What the Manchester United débâcle reveals about succession planning

by Sunny Bindra on April 27, 2014 · 15 comments

in Sunday Nation

I knew I would have to write this article; the only question was how soon.

In August last year I tweeted: “Pep Guardiola will be just fine; David Moyes will not.” I was responding to the appointment of Guardiola and Moyes as managers of two of the top teams in world football: Bayern Munich and Manchester United, respectively. After watching the new managers’ first few games in charge, I felt confident enough to make a prediction on Twitter.

Guardiola subsequently won Germany’s Bundesliga championship by a country mile; Moyes has just been sacked by Manchester United after a truly appalling ten months in office, leaving his team languishing in seventh place in the English Premier League.

I do not have any powers of prophecy, please note, and no streets need be washed for me. This was an educated guess, based on decades of watching organizations, their leaders and their successors. I don’t even make predictions, unless they’re no-brainers. And I was wrong as well as right: I didn’t expect the implosion to be this rapid.

The problem here was not the unfortunate Mr Moyes; it was the long, hugely successful reign of the man who preceded him, Sir Alex Ferguson. I chronicled Ferguson’s achievements on this page when he retired. Unfortunately, his leadership legacy does not now meet the final test: that of creating other leaders.

Here’s the thing: you never allow a leader, no matter how great or successful, to unilaterally choose his or her own successor. That privilege should never have been granted to Ferguson.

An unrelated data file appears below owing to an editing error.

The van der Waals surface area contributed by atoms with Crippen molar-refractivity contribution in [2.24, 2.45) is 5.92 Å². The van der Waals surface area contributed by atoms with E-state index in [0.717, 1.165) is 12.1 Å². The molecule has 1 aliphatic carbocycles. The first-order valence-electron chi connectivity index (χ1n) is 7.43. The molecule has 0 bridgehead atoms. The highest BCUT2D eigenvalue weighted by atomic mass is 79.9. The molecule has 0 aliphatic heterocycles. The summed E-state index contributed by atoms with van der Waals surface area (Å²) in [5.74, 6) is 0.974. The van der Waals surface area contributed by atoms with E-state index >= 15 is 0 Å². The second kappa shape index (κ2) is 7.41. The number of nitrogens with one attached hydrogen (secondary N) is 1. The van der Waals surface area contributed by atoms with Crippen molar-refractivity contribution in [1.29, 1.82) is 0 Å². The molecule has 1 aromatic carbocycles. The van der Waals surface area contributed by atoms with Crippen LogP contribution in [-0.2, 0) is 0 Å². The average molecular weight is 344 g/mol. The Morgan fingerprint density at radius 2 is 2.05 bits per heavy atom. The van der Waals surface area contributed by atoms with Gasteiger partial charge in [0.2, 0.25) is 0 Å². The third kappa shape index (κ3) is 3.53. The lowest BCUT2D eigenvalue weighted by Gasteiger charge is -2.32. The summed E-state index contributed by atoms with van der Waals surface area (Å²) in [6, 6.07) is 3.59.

Why not? Leaders have a tricky ego problem when it comes to handing over: they don’t want anyone who will dismantle their legacy; and they don’t want anyone who will rise to even greater heights without using the foundation set by the great incumbent. This is a quiet, unspoken, unacknowledged psychological issue that bubbles under the surface of every succession situation.

So, if you allow the incumbent to choose the successor alone, he will invariably select someone who will play safe. The incumbent will almost never choose anyone who will do something fresh and different – even though, after years of doing something one way, a radical refresh is probably what is needed.

Ferguson, and the board of directors above him, failed miserably in this regard. He was apparently given carte blanche to choose his man, and he duly chose Moyes: a manager who had never won any major trophy in his career; who had only managed to keep his former club, Everton, hovering in upper-mid-table mediocrity; and who, most damningly, had a play-safe footballing philosophy that was the antithesis of Ferguson’s swashbuckling, go-for-it signature style. But Moyes adored Ferguson, and shares his Scottish roots. And so he became ‘The Chosen One.’

The rest you know. Moyes rapidly killed off United’s attack-minded ethos; baffled his own players; couldn’t handle the media glare at a huge club; and lost home and away to the team’s most detested rivals, as well as to his own former club. I repeat, though: it’s not his fault. He was the victim of the decisions of others, who plunged him into depths he had never before encountered.

Here’s what should have happened. United’s board should have appointed a top-notch succession committee, with real expertise in world football. That committee should have begun work years before the actual handover, and considered the world’s best targets. Ferguson should have had a big say in the decision, but not the only say. And he should have been required to develop and groom one or two insiders over time, to add internal candidates to the pot. Then, a real decision could have been made.